The Office of Historic Preservation (OHP) is actively involved in the discovery, documentation, and preservation of archaeological resources in the City of San Antonio and its Extraterritorial Jurisdiction. A total of over 2300 archaeological sites have been recorded in San Antonio and throughout Bexar County.
As required through federal, state, or local laws and regulations, certain construction projects are reviewed to assess potential impacts to archaeological sites. Examples of such investigations include the excavations at San Pedro Springs Park, Main Plaza, Hemisfair Park, Brackenridge Park, and Plaza de Armas. These reviews facilitate the development of each respective project while also helping to preserve the diverse cultural fabric of San Antonio. The City of San Antonio’s city ordinance, the Unified Development Code, represents some of the strongest preservation laws in the country for the conservation of cultural resources, including protection measures for archaeological sites.
In addition to project reviews, the OHP sponsors education and outreach archaeology-related events throughout the year, especially for Texas Archeology Month and National Archeology Day in October.
History & Context
Recorded archaeological sites reflect the rich and diverse cultural heritage in San Antonio. Learn more about the people and cultures who have lived in the area for millennia.
Archaeology reports subject to review by the OHP are made available to the public online. These reports exemplify just a sampling of the rich archaeological history in the City of San Antonio. Archaeological site location information is redacted in accordance with the Texas Antiquities Code. View the archaeology reports here.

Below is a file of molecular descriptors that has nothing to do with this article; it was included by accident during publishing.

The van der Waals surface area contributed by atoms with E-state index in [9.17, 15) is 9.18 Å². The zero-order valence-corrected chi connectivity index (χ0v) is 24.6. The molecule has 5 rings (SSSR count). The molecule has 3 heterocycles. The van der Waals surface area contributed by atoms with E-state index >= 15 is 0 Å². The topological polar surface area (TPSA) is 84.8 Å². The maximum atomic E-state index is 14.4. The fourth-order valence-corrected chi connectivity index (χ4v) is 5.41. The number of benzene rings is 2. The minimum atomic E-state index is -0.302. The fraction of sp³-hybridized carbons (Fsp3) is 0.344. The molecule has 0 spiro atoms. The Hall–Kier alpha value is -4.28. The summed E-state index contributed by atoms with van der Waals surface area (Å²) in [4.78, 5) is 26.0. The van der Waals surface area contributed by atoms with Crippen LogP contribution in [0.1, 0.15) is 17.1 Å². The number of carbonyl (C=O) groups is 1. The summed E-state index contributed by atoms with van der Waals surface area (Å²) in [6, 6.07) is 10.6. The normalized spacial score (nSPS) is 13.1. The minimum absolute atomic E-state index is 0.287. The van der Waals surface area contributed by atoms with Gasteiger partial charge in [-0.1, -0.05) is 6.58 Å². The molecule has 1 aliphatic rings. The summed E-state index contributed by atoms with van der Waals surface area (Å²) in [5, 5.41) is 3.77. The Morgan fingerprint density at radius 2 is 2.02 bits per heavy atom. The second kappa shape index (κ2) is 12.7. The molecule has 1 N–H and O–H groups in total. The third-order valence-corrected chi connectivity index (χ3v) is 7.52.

Acequias were vital to the development and endurance of San Antonio. These water features, many of which are Spanish Colonial in age, were initially constructed to provide irrigation to agricultural lands surrounding the Missions and Villa. Today, most of the acequias are buried, with the majority having been filled in around the turn of the 20th century. However, their impact still resonates to this day. Many property lines and roads, especially in the downtown area, were positioned on, or adjacent to, an acequia alignment. Moreover, their significance is evidenced by their various historic designations on the local, state, and federal levels. View the Acequia Maps here.
View additional information on local archaeology news and regional archaeology societies. Don’t forget, Texas Archeology Month is celebrated every year during the month of October!
City Archaeologist Contact Information